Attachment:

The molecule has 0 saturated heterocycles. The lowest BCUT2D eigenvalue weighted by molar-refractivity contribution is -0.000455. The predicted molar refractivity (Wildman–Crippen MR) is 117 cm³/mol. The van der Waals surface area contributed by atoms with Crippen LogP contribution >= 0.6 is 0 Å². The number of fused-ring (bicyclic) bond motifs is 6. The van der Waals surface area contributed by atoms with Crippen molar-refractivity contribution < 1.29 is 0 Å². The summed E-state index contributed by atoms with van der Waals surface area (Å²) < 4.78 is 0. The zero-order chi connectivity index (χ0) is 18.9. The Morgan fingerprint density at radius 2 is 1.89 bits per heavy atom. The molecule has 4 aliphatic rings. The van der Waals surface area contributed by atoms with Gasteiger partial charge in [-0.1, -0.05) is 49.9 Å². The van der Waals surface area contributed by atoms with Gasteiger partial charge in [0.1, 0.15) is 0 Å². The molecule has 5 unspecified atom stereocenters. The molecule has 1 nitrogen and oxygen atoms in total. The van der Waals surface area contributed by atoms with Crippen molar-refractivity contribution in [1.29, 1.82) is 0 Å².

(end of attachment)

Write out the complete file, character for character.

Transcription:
The molecule has 0 saturated heterocycles. The lowest BCUT2D eigenvalue weighted by molar-refractivity contribution is -0.000455. The predicted molar refractivity (Wildman–Crippen MR) is 117 cm³/mol. The van der Waals surface area contributed by atoms with Crippen LogP contribution >= 0.6 is 0 Å². The number of fused-ring (bicyclic) bond motifs is 6. The van der Waals surface area contributed by atoms with Crippen molar-refractivity contribution < 1.29 is 0 Å². The summed E-state index contributed by atoms with van der Waals surface area (Å²) < 4.78 is 0. The zero-order chi connectivity index (χ0) is 18.9. The Morgan fingerprint density at radius 2 is 1.89 bits per heavy atom. The molecule has 4 aliphatic rings. The van der Waals surface area contributed by atoms with Gasteiger partial charge in [-0.1, -0.05) is 49.9 Å². The van der Waals surface area contributed by atoms with Gasteiger partial charge in [0.1, 0.15) is 0 Å². The molecule has 5 unspecified atom stereocenters. The molecule has 1 nitrogen and oxygen atoms in total. The van der Waals surface area contributed by atoms with Crippen molar-refractivity contribution in [1.29, 1.82) is 0 Å².